Not another post about the opportunities of new technologies!
I can promise you: This one is a refreshlingy new idea. Although, “new” is a relative concept since, admittedly, the technology and its application is almost old news now.
I still believe that LoRaWAN is still uncharted territory for most people out there, even though it has huge potential. I’m going to give a short overview. The idea was born during the LoRaWAN Round Table that met in September 2019 in the Founders Foundation Event Space. The event was initiated by Open Innovation City a federally funded (by the state of Northrhine-Westfalia) project we helped initiate. If you are interested in the whole talk, you can watch the Round Table on OIC’s YouTube channel.
Let us start with an axiom: technology has become a fundamental part of our daily lives. Check. In the morning, technology provides us with the perfect waking-up procedure with our own choice of music and automated light settings. During the day, it is our constant companion, our way of communication, and a font of knowledge; both a source of inspiration and of trivial distraction that helps use to take our minds off things. The last one warrants some skepticism but we surely can all agree that technology has the potential to improve vast swathes of our life.
Thinking of public life, such potential lies in connecting objects and devices, specifically in the Internet of Things (IoT). The IoT connects virtual and physical worlds which results in an interconnected infrastructure that can be made use of. Data is what drives this connection. Now, there are many ways to transmit data. If we look at large and complex data packets, we find ourselves immediately in 5G territory. But I want to look at a much more interesting aspect of connecting many objects over large distances: Long Range Wide Area Network, LoRaWan in short.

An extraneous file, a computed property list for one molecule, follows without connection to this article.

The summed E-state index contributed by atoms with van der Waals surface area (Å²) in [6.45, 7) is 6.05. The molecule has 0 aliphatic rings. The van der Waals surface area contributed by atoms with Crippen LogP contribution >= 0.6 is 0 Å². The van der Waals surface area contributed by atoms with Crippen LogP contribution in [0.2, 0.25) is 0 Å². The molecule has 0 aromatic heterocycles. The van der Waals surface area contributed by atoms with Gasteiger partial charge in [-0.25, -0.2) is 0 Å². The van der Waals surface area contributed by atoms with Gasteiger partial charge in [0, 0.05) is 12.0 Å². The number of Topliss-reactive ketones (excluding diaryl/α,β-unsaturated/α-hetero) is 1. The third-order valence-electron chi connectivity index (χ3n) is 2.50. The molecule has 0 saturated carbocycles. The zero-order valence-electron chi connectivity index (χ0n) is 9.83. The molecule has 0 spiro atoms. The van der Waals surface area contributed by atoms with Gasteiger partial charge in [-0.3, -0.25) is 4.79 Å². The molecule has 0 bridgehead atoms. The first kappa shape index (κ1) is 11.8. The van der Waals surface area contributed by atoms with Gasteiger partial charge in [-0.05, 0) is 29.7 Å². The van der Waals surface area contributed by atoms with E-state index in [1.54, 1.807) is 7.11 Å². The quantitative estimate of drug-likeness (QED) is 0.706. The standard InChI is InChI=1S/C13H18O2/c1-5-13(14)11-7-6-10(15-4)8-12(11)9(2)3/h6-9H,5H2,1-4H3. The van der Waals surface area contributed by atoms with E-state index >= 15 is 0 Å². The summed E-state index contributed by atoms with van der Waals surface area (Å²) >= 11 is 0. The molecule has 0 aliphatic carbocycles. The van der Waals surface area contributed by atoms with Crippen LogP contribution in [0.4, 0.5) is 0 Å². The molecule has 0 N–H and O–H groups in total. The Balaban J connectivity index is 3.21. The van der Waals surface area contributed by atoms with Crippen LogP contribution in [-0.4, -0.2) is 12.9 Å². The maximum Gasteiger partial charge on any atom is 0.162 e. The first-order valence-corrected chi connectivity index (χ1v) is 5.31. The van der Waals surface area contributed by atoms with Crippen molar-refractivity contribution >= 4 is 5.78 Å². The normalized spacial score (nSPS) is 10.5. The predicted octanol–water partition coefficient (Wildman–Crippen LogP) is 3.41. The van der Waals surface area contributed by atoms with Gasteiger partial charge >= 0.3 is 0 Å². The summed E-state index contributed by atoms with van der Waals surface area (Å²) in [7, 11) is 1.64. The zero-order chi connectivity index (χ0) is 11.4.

This kind of communications technology has several charming advantages: The necessary hardware is comparably affordable, has been designed for the requirements of many sensors, and uses a license-free frequency which doesn’t generate transmission costs. Also, a LoRa module has very low energy requirements and can sustain itself with a simple battery for a long time.
Aren’t we in dry tech talk territory again? No, we aren’t!
Let me give you a small use-case for illustration. Let’s imagine some random street in your neighborhood. Imagine that the street lights are regulated according to the neighborhood’s needs, that the trash bins automatedly send reports about their fill level, and that the sewers systems sends early warning reports about possible leakages. Sounds great, doesn’t it?
Data Protection as an Asset
Another advantage of LoRaWan that’s especially relevant for the general data protection debate: the network is completely disconnected from the Internet and consequently, the world wide web. This makes unwarranted external third-party access much harder and can, combined with cutting-edge encryption and anonymization, protect the data from unauthorized readout.
Isn’t that exactly the kind of asset which we should want to acquire in otherwise technologically challenged Europe? Even well-known voices from Silicon Valley have started admitting that our view of data protection isn’t all that wrong. In January 2020, the California Consumer Privacy Act (CCPA) which is loosely based on the GDPR was passed – which makes it the first American act on data protection.
LoRaWan can be a vehicle to cultivate the European demand for data protection and data sovereignty in Europe’s own civic infrastructure. It can be a model for the successful digitization of smart cities that is a beacon for the whole world. Which surely is a great idea – an idea that makes you want to delve deeper into this topic.
Author: Sebastian Fischer
Sebastian has been representing the Founders Foundation in the project Open Innovation City since January 2020. He is fascinated by big visions and has a sixth sense for new trends; that’s how he helps push the topic #innovation forward. Thanks to his background in consulting, he has all the management and technical skills he needs.
Find out more about Open Innovation City, a project we helped initiate.